The tools of the Internet as we know it today continue to evolve in ways that are very reflective of these kinds of Constructivist ideals, as well. Web 2.0, by its very nature, is about creativity, collaboration, communication, and access to information in many forms at any time. In particular, the opportunities for creativity and innovation that today’s Internet provides are increasingly diverse and exciting. Web 2.0 continues to offer new opportunities for students to explore and express their creativity. Students can create works of art, add artistic touches to photographs, edit and produce videos, create music, share and even publish written works, create dramatic multimedia productions, and more. The following are but a very small sample of the types of sites that are available for nurturing our students’ creative abilities. Many more tools can be found at Amy Hopkins’s wiki from her presentation at the TCEA 2009 conference.
- Imagination Cubed –easily create and share drawings with mutliple tools, including stamps.
- TheBroth–collaborative drawing/painting site.
- Google Sketchup–tool for creating 3-dimensional drawings.
- Queeky–create and share drawings with lots of great drawing tools.
- Comic Sketch–create comics, comic books.
- Photosynth–create panoramic images.
- Animoto–create animated slideshows incorporating images, text, and music.
- Skitch–edit photos, annotate, add drawings (Mac only).
- Blingeasy–add lots of special effects to images, such as glitter, animations, backgrounds, etc.
- Storyblender–add voice and animations to images.
- Jumpcut–easy to use and powerful online video editor.
- Jaycut–edit and share videos online.
- Animasher–create custom animations.
- BubblePLY–add speech baloons to videos.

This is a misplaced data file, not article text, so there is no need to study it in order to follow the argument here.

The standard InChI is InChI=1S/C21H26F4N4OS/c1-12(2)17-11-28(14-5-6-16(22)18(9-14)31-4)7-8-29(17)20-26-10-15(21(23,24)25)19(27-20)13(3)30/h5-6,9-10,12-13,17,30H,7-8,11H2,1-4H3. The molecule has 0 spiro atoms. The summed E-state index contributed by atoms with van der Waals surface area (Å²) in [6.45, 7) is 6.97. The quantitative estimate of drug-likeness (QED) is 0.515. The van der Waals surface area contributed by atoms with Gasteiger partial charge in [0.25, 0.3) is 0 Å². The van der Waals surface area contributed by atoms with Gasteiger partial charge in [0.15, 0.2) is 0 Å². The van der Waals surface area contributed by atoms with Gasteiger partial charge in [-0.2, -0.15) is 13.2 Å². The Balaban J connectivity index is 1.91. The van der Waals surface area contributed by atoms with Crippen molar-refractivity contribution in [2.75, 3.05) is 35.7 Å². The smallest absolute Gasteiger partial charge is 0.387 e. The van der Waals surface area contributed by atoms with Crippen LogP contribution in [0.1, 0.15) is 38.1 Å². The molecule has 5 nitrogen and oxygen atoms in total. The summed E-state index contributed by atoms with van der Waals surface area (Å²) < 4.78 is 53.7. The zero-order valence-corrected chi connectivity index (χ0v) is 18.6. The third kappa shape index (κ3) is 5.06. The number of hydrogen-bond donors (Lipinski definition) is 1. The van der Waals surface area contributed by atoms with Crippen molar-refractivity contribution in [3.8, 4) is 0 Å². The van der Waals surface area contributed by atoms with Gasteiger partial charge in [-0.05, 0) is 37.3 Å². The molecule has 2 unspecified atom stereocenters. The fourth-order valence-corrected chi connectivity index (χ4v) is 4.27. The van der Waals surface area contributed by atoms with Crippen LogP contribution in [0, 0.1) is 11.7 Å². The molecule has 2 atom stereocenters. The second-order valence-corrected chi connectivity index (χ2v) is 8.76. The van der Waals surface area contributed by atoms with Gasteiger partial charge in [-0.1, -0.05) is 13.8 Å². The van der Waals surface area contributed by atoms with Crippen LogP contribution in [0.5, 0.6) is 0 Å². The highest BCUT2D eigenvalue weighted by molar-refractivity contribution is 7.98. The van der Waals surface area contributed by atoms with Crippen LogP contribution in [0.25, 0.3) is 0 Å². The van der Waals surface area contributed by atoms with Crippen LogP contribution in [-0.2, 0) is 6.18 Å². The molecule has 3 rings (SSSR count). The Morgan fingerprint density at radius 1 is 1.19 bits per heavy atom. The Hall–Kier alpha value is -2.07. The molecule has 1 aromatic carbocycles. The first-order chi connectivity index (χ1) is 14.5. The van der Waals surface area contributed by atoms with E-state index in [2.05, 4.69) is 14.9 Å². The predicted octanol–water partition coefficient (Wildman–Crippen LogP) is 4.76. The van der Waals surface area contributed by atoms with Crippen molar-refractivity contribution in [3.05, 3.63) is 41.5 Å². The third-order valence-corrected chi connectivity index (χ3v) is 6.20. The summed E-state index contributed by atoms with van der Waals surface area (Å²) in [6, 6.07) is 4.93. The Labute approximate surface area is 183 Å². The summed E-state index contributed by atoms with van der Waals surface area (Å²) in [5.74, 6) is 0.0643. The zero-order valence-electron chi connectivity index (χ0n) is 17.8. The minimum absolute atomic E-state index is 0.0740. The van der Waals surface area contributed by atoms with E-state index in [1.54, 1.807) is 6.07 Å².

- JamStudio–create music by selecting ryhthm, instruments, and style.
- Noteflight–write music in standard notation and hear it played back.
- Tikatok–wonderful tool for publishing student writing; includes images, writing prompts.
- Bookr–create and share virtual books with virtual, “turning” pages.
- Blurb–write, illustrate, even sell your own books online.
- Alice–3-D programming environment allows students to create animated movies and games.
- Scratch–allows students to create animated stories, games, music, and art.
- Kerpoof–uses drag-and-drop interface to create animated stories, pictures.
Presentation (I added this category because this medium is becoming increasingly visually and artistically complex.):
- 280slides –create presentations, add PowerPoint slides, search/add media inside workspace.
- Prezi –create stunning presentation with zoom effects.
- Sliderocket –Flash-based presentation tools with beautiful special effects.
There can be made a compelling case that we have not only neglected, but actually squashed our students’ creative juices from their bodies. Hopefully, the tide is turning, however, and these types of Internet tools, which students are already discovering on their own, will begin to play a more prominent role in our classrooms.
Alessi, S., & Trollip, S. (2001). Multimedia for Learning: Methods and Development (3rd ed.). Boston: Allyn and Bacon.
Pink, D. (2005). A Whole New Mind: Moving from the Information Age to the Conceptual Age. New York: Riverhead Books.